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Demonstrating the Library’s ROI

by on July 12, 2016

A recent article in the New York Times, “Denying New York Libraries the Fuel They Need,” stated that the New York Public Library had over 37 million visitors in the last fiscal year. In contrast, the combined attendance at major sporting events for the Yankees, Mets, Knicks, Nets, Rangers, Jets, and Giants totaled only nine million people, yet the city’s budget for libraries pales in comparison to the budget for stadiums.[1]

What we see in New York City repeats itself over and over as city governments across the country have been clamoring for sport franchise bragging rights, subsidies, and public funding of stadiums. Only when local officials understand the value public libraries bring to their communities and view them as investments will we see budgets parallel to their importance.

Why is that? Well, as you know, libraries are not meant to be a revenue stream, although a library will generate some minimal income in the form of late fees, used-book sales, book bags, ear pods, and the like. If local officials do not recognize the human capital that libraries create, they will never see them as an investment but more so as an expense. But what if local and state officials acknowledged that investing in the creation of human capital pays off?

Though the field of library valuation is relatively new, in Worth Their Weight: An Assessment of the Evolving Field of Library Valuation, it is noted that public library researchers have already adopted economic valuation methods to determine a dollar value of a library’s programs and services.[2] Tools such as The Individual Return on Investment Calculator first appeared online in 2006 and have since been adapted by many libraries to show the return in value for every dollar in taxes spent on libraries. Worth Their Weight also seeks to quantify learning values and cultural benefits[3]; such quantification would allow local libraries to express human and social capital as data values that refer to citizens’ well-being. Herein lies the crux of our challenge.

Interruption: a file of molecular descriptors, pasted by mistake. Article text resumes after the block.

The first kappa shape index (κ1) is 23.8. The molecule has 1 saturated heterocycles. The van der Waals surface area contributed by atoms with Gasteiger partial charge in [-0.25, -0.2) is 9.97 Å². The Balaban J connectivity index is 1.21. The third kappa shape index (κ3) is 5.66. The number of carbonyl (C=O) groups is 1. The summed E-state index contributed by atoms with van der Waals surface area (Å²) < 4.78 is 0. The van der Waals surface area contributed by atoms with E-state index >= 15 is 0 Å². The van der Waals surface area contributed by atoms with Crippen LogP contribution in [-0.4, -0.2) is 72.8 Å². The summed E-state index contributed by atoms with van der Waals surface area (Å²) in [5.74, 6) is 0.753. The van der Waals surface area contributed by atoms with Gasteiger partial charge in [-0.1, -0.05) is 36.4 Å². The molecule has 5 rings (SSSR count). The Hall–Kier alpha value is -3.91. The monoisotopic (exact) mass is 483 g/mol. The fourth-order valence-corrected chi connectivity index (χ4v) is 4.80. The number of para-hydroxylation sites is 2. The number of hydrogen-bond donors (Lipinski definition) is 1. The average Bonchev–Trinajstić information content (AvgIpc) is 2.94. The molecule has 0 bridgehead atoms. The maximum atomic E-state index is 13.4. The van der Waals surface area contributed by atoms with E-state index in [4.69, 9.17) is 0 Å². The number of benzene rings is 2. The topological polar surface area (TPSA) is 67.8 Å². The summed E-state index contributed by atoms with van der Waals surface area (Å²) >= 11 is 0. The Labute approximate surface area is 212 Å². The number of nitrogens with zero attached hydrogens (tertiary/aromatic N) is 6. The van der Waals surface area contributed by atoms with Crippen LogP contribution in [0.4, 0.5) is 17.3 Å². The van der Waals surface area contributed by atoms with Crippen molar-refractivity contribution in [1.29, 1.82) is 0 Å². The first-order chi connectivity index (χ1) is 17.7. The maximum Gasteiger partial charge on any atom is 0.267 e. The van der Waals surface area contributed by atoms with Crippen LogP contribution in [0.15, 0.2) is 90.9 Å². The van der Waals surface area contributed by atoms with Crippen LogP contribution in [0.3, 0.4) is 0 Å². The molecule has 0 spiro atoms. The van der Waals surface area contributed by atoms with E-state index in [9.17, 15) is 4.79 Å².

How can libraries demonstrate the return on investment tax payers gain in collective human capital or social capital? Let’s talk a bit about investing in human capital. Human capital refers to intangibles—such as the collective knowledge, talents and skills—of an individual or a group of people. Local governments invest in human capital by adequately funding things like education and libraries, which, in turn, results in less crime and poverty through higher literacy rates and a skilled workforce, ultimately increasing community welfare.

Major league sports teams can dangle extra zeros at the end of their annual/seasonal cost/benefit analysis reports, usually with more success than public libraries; how can libraries numerate their value propositions to get a larger piece of their local budgets?

We continue to advocate by using the tools we have right in front of us (and teach others to advocate on our behalf):

We continue to help local government solve local problems (and show just how indispensable libraries are):

While sound arguments have been made for the community benefits of local and state sports teams,[4] it’s no secret that cities and towns across the country continue to lose taxpayer money on sports endeavors.[5] Using valuation tools, we can (and need to) demonstrate the value libraries provide to the citizens who, in turn, can advocate for our library budgets and let their local officials know just how the library has transformed them. Advancement in library valuation is essential, as well as patrons’ stories that illustrate the library’s social return on investment.


Further Reading

References
[1] Jim Dwyer, “Denying New York Libraries the Fuel They Need,” New York Times, April 23, 2015.
[2] Susan Imholz and Jennifer Weil Arns, Worth Their Weight: An Assessment of the Evolving Field of Library Valuation (New York: Americans for Libraries Council, 2007), p. 5.
[3] Ibid.
[4] David Swindell and Mark S Rosentraub, “Who Benefits from the Presence of Professional Sports Teams? The Implications for Public Funding of Stadiums and Arenas.” Public Administration Review 58, no. 1 (1998): 11–20.
[5] Jeffrey Dorfman, “Publicly Financed Sports Stadiums Are A Game That Taxpayers Lose,” Forbes, January 31, 2015.

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